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I recently upgraded my Ender 3 Pro with a direct drive kit, primarily so I can print soft materials like TPU. I bought a spool of Overture TPU to try it out.

I'm getting really bad stringing on every print, to the point where it's pretty much unusable. This is my first time printing with TPU, so I'm at a loss for what to do.

Direct Drive mod - After modding the printer I did a few prints with PLA, and it works great with very little stringing. So I assume I assembled the mod correctly and that's not the issue.

Material - Reviews of the Overture TPU on Amazon mostly say it has low stringing and are generally positive, so I'm assuming it's not just bad filament.

Temperature - The consensus in the Amazon reviews seems to be that 230°C is the sweet spot. I did a temperature tower from 205 °C to 230 °C by 5 °C, and the print quality and stringing was pretty much uniform throughout.

Retraction - I tried with retraction off, then with 1 mm, 2 mm, and 6.5 mm, in various combinations with temperature and speed. Results varied in details, but all were pretty bad.

Speed - I tried slowing down to 15 mm/s (from Cura's default of 50). Results got even worse.

Following are photos of a stringing test with various combinations of settings.

PLA - 205 °C - Layer thickness 0.2 mm - Retraction 1 mm PLA for reference - 205 °C - Layer thickness 0.2 mm - Retraction 1 mm

TPU - 205 °C - Layer thickness 0.2 mm - Retraction 2 mm - Print speed 15 mm/s TPU - 205 °C - Layer thickness 0.2 mm - Retraction 2 mm - Print speed 15 mm/s

TPU - 230 °C - Layer thickness 0.2 mm - Retraction 1 mm - Print speed 15 mm/s TPU - 230 °C - Layer thickness 0.2 mm - Retraction 1 mm - Print speed 15 mm/s

TPU - 230°C - Layer thickness 0.2 mm - Retraction 1 mm TPU - 230 °C - Layer thickness 0.2 mm - Retraction 1 mm

TPU - 230 °C - Layer thickness 0.2 mm - Retraction 2 mm TPU - 230 °C - Layer thickness 0.2 mm - Retraction 2 mm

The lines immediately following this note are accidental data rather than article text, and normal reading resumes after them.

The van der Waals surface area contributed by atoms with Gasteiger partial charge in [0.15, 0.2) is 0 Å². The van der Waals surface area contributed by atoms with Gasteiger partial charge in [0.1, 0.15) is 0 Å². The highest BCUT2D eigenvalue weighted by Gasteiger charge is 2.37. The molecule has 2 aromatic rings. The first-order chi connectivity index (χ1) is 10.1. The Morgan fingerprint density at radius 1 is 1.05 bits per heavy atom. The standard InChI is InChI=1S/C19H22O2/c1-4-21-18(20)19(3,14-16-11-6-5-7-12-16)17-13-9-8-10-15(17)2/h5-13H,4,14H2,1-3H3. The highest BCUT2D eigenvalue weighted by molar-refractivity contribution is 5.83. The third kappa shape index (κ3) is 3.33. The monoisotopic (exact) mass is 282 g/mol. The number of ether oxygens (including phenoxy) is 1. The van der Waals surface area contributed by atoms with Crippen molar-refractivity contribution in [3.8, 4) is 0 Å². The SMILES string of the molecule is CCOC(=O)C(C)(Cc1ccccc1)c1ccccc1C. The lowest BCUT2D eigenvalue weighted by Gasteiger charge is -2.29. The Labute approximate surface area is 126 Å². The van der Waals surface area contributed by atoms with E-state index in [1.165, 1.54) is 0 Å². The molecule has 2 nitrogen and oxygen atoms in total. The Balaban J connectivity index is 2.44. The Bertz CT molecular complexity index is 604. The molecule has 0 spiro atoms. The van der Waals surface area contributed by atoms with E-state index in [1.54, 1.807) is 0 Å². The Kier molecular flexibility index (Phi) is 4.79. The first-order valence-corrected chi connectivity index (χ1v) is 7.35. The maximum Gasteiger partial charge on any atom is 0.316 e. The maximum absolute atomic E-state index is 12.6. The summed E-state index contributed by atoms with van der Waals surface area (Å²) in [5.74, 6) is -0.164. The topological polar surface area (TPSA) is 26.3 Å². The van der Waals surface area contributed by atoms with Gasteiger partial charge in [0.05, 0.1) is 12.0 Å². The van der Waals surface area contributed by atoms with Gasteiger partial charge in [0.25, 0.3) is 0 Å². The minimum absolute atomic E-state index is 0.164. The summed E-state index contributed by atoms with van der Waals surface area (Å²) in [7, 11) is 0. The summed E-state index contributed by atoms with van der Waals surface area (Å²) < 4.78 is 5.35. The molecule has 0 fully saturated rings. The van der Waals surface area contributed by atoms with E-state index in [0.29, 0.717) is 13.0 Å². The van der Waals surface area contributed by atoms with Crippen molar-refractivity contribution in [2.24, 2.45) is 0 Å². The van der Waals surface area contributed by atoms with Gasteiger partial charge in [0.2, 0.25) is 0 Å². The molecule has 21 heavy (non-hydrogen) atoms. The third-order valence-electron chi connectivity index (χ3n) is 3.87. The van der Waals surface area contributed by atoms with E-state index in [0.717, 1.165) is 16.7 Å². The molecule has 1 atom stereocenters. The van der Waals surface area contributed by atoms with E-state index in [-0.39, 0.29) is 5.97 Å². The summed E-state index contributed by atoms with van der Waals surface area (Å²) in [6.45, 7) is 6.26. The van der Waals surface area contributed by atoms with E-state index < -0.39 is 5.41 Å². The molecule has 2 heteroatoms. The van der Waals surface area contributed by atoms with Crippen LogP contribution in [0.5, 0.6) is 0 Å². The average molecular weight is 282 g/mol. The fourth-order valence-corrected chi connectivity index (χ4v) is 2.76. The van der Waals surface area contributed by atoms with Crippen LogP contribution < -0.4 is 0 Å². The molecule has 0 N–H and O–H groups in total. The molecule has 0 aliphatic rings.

TPU - 230 °C - Layer thickness 0.2 mm - Retraction 6.5 mm TPU - 230 °C - Layer thickness 0.2 mm - Retraction 6.5 mm

TPU - 230 °C - Layer thickness 0.12 mm - No retraction TPU - 230 °C - Layer thickness 0.12 mm - No retraction

TPU - 240 °C - Layer thickness 0.2 mm - No retraction TPU - 240 °C - Layer thickness 0.2 mm - No retraction

Is there something else I should try to reduce stringing? Is it possible that I just got a bad spool of TPU? Or is it more likely something's wrong with my printer?

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Due to the flexible characteristics of TPU, stringing is a known "complication" with this material.

is a video from Matterhackers:

  1. no retraction - stringing is expected
  2. dry filament - ensure the filament hasn't been exposed to the air for extended periods - use an oven or dehydrator if needed

There are many other tutorials and videos covering the process.

Tom Sanladerer has also a video covering the use of flexible filament.

  1. ensure correct alignment of hobbed bolt and feed hole
  2. consider to use a piece of PTFE tubing downstream of drive mechanism
  3. use 3 mm (usually 2.85 mm nowadays) filament for better results (if possible)
  4. bed temp - 40 °C with glue stick on bed
  5. print slower
  6. adjust extrusion multiplier by testing various settings

Obviously some of the above references don't apply or are being observed.